What is a Use Case?

Tom and Angela Hathaway
A free video tutorial from Tom and Angela Hathaway
BA-EXPERTS: Business Analysis for Anyone Wearing the BA Hat
4.3 instructor rating • 12 courses • 44,374 students

Lecture description

Discover whether our way of defining a Use Case is in line with the type of Use Case you want to learn about.

Learn more from the full course

Lean / Agile Business Analysis: Writing BUSINESS Use Cases

Enabling Stakeholders to Capture, Organize, and Communicate Functional Business Requirements for a Digital Solution

03:22:34 of on-demand video • Updated January 2020

  • Document user interaction in Lean Use Cases descriptions and diagrams
  • Define and defend the need for Lean Use Cases
  • Describe the major components of a Lean Use Case
  • Determine how to handle alternate and exception situations
  • Extract Use Cases from a Vision Statement
  • Apply Business Event Analysis to discover Lean Use Cases based on business activities
  • Analyze business scenarios to discover Lean Use Cases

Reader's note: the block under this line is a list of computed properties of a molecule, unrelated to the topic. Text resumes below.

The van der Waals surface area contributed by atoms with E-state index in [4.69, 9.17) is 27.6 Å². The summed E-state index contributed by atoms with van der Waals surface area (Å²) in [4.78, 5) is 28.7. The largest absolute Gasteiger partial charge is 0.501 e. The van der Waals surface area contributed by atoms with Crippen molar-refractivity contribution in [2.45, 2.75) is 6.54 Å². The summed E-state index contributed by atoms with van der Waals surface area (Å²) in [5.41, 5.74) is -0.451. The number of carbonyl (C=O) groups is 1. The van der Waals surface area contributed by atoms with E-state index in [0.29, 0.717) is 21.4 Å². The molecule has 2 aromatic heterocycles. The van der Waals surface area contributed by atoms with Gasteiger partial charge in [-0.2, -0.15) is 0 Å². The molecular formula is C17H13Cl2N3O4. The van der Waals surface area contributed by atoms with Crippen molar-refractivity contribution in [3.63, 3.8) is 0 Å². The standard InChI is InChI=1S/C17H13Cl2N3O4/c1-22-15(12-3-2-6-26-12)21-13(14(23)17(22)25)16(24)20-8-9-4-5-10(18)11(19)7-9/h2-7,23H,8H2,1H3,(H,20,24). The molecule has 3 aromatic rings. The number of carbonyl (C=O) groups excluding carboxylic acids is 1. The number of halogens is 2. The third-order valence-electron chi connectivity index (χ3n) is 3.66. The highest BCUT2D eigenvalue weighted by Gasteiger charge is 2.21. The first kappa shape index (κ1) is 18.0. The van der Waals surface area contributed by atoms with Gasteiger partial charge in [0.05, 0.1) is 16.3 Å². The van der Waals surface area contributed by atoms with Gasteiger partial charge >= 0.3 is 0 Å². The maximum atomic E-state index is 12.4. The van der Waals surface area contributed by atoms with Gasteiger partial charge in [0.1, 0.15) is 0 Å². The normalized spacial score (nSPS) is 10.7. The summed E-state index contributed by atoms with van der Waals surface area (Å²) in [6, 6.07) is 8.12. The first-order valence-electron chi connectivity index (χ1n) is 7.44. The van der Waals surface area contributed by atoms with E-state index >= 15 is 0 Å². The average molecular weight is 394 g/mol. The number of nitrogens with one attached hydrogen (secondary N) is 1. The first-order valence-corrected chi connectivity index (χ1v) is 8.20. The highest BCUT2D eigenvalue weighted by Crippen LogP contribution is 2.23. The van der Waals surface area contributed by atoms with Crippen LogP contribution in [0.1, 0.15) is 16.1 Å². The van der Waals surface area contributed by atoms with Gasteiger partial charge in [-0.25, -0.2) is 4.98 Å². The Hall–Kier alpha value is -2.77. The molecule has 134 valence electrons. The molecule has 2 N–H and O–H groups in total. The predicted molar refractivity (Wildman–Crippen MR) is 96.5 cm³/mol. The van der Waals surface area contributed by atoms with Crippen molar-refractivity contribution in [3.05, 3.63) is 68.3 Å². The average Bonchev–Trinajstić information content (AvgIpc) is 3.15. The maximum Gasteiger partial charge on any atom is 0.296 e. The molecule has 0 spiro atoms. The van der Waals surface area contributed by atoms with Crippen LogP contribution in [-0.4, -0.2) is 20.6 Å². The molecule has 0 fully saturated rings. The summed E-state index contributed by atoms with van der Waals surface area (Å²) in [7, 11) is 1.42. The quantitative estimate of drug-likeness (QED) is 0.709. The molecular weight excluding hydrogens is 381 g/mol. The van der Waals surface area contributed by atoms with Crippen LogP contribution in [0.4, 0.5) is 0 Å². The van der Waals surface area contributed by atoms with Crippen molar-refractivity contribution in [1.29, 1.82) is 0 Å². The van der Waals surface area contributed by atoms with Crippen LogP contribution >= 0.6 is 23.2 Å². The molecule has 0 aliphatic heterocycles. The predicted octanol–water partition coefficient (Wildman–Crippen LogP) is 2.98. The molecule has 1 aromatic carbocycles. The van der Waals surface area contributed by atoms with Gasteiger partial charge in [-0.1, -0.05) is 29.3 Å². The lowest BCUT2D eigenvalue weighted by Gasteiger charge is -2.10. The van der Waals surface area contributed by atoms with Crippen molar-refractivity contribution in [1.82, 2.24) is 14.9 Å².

English [Auto] In the context of information technology I use case is a form of communication. It explains the features and functions that a proposed software application should support. From the perspective of the business community like customer signs in a visitor creates profile and so on and such. It's a form of requirements that avoids imposing technological limits on how the software is implemented. It's first and foremost a tool for defining what the software should do not how it's going to be developed. Focus is on the use of the application. Use Cases can be and typically are documented or presented in diagrams and in textual descriptions. They represent how the actors are going to interact within with the application. In response to a request or an event more specifically the use case represents a form at some level of detail of the interactions amongst the actors that ultimately handle the initiating event. In order to achieve a desired business goal or outcome it's important to recognize the use cases ultimately have to provide value to the initiating actor the value to the visitor in the visitor creates profile use case is probably that he or she is able to access these restricted features or products and services that are not generally available to casual visitors. Visitor becomes a member more or less of an exclusive group that has access to these things. The value is an integral part of every use case description and it should motivate the actor to interact with the use case to completion. They should be able to start to use case. They should know what they're gonna get out of it and the value should motivate them to actually complete the use case. As you'll learn in the course the interactions can be depicted at a wide variety of levels of detail and with a very wide range of associated or related documentation along with it. We'll also going to address how important it is to keep the details appropriate to the to the purpose of the use case at any given point in time. As you can imagine early in the process details are going to be pretty skimpy is not going to be a whole lot of detail in the use case because you don't know a whole lot yet. The closer you get to handling this use case off to developers to actually implement the more detailed and specific. The description has to get in order for them to be able to do their job. So the levels of details are kind of a moving target and that's actually one of the areas that lean is going to play a huge role. Properly used the use case in the end not only serves the developers and the business community and communicating. It also provides the basis for acceptance testing to ensure that the developed software or implemented software in the end performs as the author of the use case intended. So more specifically key elements to think about or the key things to remember when you're thinking about a use case. First and foremost a use case has to be triggered by an external event of some kind or a request somebody has to say something do something or something has to happen before the use case can start. Because of that we're going to spend some time in the course talking about event analysis how to identify events that will trigger use cases. It's also very very important to recognize that the use case has to provide a value to one or more actors. Typically the initiating actor is going to get the most value out of the use case although that's not entirely always true. That's just the most common component. It shows the interaction between actors which may by the way be people or technology actually. An actor can be a person a device or another application an API in the world of the web and it can be a crude or proposed application or interaction but it's going to. Its purpose is going to be to handle the event in the manner that the business community dictates as appropriate. It actually shows the sequence of functional steps that are going to take place or we've got talk about in the use case parlance it is the course of events that has to happen in order to handle the event or the request from when it is received until the desired business outcome has been achieved. So it contains functional requirements and it contains business rules on how we want this application to really handle the situation. Key to it is it is only defining what we call the externally observable behavior of the application it doesn't get into what the software does specifically. It just says it's going to do things like display to the visitor to display the profile screen. It's going to process a user profile or update the user profile. It's actually a because we're talking always about interaction. Key thing about it again is the use case is a dialogue between actors human and technology because we've talked about what a use case is a lean use case fundamentally it is a use case that is at the appropriate level of detail that will support imminent decisions meaning it is detailed enough for whoever is reading or evaluating the use case to be able to make the decision. They need to make at this point in time so we don't want to try to get the use case fleshed out in all of its full blown glory at the beginning of the project because ultimately this use case may never get into production. Its purpose at this point at each point in the end the process is to foster communication amongst the diverse audiences that need to understand what the use case is going to be doing here. These are the various stakeholders within your organization. Key to the lean use case is making sure that it is at the appropriate level of detail for the person who needs to make a decision at this point at any given point in time.